Student debt solution? Allow bankruptcy

One of the great financial burdens today is student debt. Gigantic tuition hikes over the last few decades have saddled college graduates with insurmountable debt that can’t be relieved by bankruptcy.

In 1978, the bankruptcy laws were overhauled and the ability to discharge studennt loans was taken away. The reasoning was tuitions were much lower and there was a robust job market and most graduates had no problems getting jobs.

Fast forward 30 year and tuitions have skyrocketed and graduates have no avenue to climb out from under the debt even if they are gainfully employed.

The ability to declare bankruptcy as a last resort has long been a vital element of American society yet that is denied to young people who need to borrow for their education.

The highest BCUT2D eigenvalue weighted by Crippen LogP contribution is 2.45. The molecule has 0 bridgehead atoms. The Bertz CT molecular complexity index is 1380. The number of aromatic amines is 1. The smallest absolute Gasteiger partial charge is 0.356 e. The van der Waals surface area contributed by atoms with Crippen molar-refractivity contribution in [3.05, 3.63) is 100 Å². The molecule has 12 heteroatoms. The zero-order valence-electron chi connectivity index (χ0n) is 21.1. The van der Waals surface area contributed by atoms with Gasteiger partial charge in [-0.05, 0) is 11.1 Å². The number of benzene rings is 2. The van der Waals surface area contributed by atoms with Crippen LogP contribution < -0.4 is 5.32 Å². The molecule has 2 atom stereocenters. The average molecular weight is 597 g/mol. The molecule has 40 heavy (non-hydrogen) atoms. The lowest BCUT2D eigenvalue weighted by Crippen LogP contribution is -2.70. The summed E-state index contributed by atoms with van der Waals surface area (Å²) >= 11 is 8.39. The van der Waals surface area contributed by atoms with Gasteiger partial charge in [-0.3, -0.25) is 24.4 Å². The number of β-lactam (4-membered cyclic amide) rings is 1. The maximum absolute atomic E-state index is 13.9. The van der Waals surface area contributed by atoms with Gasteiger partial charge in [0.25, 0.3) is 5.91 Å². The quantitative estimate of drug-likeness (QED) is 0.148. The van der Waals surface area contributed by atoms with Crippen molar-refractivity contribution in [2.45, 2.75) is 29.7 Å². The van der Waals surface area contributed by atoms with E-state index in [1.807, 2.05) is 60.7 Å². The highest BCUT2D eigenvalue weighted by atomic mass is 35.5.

Back when the law was changed, student loan defaults were not an issue. Now due to the high cost of college, defaults are common and a change in the law is needed.

Last year U.S. News and World Report released study saying total student debt now tops $1.3 trillion. It’s the single fastest-growing segment of U.S. consumer debt, increasing by 170 percent over the past ten years. 44 million Americans currently have student debt, and 8 million of those have already defaulted on their loans.

We define that as a crisis.


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Retailer Gymboree emerges from bankruptcy ashes

Gymboree, the kids clothing maker, managed to achieve a rare move in the world of retail bankruptcy. It was able to restructure successfully. Bloomberg reported that the company will be  unveiling a rebranded apparel line and an increased tech push in an effort to appeal to the modern parent.